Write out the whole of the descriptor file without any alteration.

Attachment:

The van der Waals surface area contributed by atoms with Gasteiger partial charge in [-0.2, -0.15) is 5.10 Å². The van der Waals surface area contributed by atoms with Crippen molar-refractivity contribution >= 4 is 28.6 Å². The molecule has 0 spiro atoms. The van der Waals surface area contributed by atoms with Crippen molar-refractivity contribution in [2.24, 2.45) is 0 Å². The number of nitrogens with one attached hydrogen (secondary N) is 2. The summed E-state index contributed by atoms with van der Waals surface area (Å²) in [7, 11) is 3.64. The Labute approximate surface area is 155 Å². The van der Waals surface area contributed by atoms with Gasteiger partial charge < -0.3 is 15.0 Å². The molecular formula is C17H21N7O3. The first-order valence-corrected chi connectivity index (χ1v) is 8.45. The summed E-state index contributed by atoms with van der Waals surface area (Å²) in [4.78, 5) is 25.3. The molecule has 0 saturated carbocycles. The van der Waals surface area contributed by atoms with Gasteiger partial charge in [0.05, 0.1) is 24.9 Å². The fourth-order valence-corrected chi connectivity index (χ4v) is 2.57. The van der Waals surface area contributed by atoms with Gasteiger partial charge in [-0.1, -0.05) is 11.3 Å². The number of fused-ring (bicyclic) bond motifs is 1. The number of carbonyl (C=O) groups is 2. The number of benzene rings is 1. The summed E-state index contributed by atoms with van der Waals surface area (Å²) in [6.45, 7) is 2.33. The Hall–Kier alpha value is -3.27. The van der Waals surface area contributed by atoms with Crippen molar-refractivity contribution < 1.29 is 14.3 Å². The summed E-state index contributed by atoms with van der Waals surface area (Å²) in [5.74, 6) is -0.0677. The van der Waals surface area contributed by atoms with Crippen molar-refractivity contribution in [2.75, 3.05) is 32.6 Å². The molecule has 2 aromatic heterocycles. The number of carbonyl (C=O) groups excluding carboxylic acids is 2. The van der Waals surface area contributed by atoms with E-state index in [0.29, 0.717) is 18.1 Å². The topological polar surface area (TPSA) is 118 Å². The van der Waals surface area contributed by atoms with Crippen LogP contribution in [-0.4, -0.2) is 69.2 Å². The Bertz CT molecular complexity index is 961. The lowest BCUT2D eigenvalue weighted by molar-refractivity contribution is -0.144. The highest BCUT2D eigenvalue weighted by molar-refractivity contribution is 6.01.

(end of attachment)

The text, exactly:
The van der Waals surface area contributed by atoms with Gasteiger partial charge in [-0.2, -0.15) is 5.10 Å². The van der Waals surface area contributed by atoms with Crippen molar-refractivity contribution >= 4 is 28.6 Å². The molecule has 0 spiro atoms. The van der Waals surface area contributed by atoms with Crippen molar-refractivity contribution in [2.24, 2.45) is 0 Å². The number of nitrogens with one attached hydrogen (secondary N) is 2. The summed E-state index contributed by atoms with van der Waals surface area (Å²) in [7, 11) is 3.64. The Labute approximate surface area is 155 Å². The van der Waals surface area contributed by atoms with Gasteiger partial charge < -0.3 is 15.0 Å². The molecular formula is C17H21N7O3. The first-order valence-corrected chi connectivity index (χ1v) is 8.45. The summed E-state index contributed by atoms with van der Waals surface area (Å²) in [4.78, 5) is 25.3. The molecule has 0 saturated carbocycles. The van der Waals surface area contributed by atoms with Gasteiger partial charge in [0.05, 0.1) is 24.9 Å². The fourth-order valence-corrected chi connectivity index (χ4v) is 2.57. The van der Waals surface area contributed by atoms with Gasteiger partial charge in [-0.1, -0.05) is 11.3 Å². The number of fused-ring (bicyclic) bond motifs is 1. The number of carbonyl (C=O) groups is 2. The number of benzene rings is 1. The summed E-state index contributed by atoms with van der Waals surface area (Å²) in [6.45, 7) is 2.33. The Hall–Kier alpha value is -3.27. The van der Waals surface area contributed by atoms with Crippen molar-refractivity contribution < 1.29 is 14.3 Å². The summed E-state index contributed by atoms with van der Waals surface area (Å²) in [5.74, 6) is -0.0677. The van der Waals surface area contributed by atoms with Crippen molar-refractivity contribution in [2.75, 3.05) is 32.6 Å². The molecule has 2 aromatic heterocycles. The number of carbonyl (C=O) groups excluding carboxylic acids is 2. The van der Waals surface area contributed by atoms with E-state index in [0.29, 0.717) is 18.1 Å². The topological polar surface area (TPSA) is 118 Å². The van der Waals surface area contributed by atoms with Crippen LogP contribution in [-0.4, -0.2) is 69.2 Å². The Bertz CT molecular complexity index is 961. The lowest BCUT2D eigenvalue weighted by molar-refractivity contribution is -0.144. The highest BCUT2D eigenvalue weighted by molar-refractivity contribution is 6.01.